Politics and Social Media

 In education

My Dad’s a Republican who lives in Texas.

I’m a Democrat who lives in Vancouver, Canada.

When I used to go home for holidays, we never talked politics. Fox News would play in the background of the family room while I surreptitiously trolled through BBC online on my laptop.

Facebook, however, has sometimes exposed these unspoken differences.

“I disagree,” read one of his FB comments. It appeared on a post supporting the recent decision to uphold gay marriage nationwide. “I agree,” I typed in, contradicting.

Facebook is just one form of social media in which divergent opinions between groups of people may become unexpectedly explicit. And not just between family members, but between friends, co-workers, and acquaintances.

“I never knew she had such strong feelings about taxes!” a friend confided to me in chagrin, after an exchange online grew heated. Whether it’s about vaccinations, veganism, politics, or charities, sometimes a well-placed prompt can incite a litany of inflamed discourse.

“Discussion with non-like-minded people and exposure to diverse viewpoints is linked not only to facilitating the deliberative process and enhancing the quality of opinions but it is also closely linked to active citizenship by allowing individuals to express their view points and become accustomed to encountering dissimilar opinions.” – Hsu, S. et al (2013)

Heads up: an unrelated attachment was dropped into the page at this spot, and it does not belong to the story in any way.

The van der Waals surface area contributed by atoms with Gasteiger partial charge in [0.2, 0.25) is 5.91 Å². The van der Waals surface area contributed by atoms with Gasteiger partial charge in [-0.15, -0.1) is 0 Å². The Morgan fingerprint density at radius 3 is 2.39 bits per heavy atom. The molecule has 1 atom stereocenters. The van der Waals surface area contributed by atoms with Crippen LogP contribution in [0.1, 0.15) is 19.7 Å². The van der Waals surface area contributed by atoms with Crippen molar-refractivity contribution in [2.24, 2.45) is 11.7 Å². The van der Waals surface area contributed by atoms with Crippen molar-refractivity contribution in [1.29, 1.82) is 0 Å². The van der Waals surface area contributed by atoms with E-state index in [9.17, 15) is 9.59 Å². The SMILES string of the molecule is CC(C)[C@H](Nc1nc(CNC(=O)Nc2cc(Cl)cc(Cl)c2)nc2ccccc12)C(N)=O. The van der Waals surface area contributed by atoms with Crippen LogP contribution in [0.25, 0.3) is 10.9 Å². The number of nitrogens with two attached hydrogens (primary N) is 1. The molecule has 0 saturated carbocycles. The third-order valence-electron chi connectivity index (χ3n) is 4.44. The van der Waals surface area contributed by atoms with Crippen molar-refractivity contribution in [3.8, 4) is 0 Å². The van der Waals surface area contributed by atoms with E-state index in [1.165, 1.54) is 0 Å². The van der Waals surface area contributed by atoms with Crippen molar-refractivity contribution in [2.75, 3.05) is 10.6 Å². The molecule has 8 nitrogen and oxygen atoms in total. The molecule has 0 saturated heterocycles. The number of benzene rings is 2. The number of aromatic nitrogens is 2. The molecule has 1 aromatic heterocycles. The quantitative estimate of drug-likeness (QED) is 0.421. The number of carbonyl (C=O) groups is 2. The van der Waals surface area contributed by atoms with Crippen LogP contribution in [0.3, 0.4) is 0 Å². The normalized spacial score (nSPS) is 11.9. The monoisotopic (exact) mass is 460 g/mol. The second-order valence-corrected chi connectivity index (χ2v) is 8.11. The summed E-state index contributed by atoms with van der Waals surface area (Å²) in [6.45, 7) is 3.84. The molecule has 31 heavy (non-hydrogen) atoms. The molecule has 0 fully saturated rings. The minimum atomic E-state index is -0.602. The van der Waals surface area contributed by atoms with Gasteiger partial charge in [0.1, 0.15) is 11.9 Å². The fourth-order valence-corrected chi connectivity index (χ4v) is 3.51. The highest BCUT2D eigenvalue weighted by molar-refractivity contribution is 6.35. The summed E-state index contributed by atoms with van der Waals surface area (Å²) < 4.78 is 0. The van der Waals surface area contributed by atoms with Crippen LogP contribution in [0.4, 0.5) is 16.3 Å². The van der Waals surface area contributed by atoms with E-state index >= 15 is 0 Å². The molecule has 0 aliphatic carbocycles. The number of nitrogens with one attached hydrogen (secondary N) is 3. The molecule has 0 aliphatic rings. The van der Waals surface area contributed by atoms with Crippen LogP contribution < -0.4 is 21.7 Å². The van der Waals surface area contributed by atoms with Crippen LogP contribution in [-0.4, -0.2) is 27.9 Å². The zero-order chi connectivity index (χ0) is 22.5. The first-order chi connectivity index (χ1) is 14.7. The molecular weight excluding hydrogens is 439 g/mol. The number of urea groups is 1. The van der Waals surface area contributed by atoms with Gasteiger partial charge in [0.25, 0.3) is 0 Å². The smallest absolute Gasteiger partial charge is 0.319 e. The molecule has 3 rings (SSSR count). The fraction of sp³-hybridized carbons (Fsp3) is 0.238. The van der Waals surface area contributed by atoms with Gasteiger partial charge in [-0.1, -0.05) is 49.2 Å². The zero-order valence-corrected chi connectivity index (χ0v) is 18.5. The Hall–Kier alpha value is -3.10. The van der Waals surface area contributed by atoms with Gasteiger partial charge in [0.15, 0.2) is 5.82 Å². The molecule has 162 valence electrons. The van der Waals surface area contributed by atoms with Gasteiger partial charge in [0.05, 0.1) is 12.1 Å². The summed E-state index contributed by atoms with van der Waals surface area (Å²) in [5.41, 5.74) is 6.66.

Like usually attracts like, and “people selectively seek out information congruent with their own disposition and beliefs” (Hsu, S. et al, 2013). On social media, we tend to cluster with those who validate our point of view. However, given the wide net of social media (which can encompass friends, family, and peers), sometimes a surprise slips through the gaps. It’s not rare to be startled out of a Facebook surfing reverie by a dislocating remark. While I may not agree with the opinions that I see expressed, I’ve started to pause in my the discomfort. Can I hear that point of view?

Sometimes there’s no compromise. “Let’s agree to disagree,” as my dad might say. But other times the comments have allowed me to see a bridge to another side of things – even if it’s just a glimpse. While I may decide to come back to my own shore, it’s illuminating to have traveled. My F2F interactions with my Dad have shifted.  I ask him questions occasionally about his politics – not to prove him wrong, but to actually listen to his concerns and his thoughts.

Being “right” will never win us friends –  or arguments. An unexpected gift of social media’s reach is that it may provide us with a bit more of the exposure and empathy that we need to bridge our divides.

And have peaceful Thanksgiving dinners at home.

References

Hsu, S., Kim, Y. & Zuniga, H. (2013). Influence of social media use on discussion network heterogeneity and civic engagement: The moderating role of personality traits. Journal of Communication (63), 498-516. DOI: 10.1111/jcom.12034

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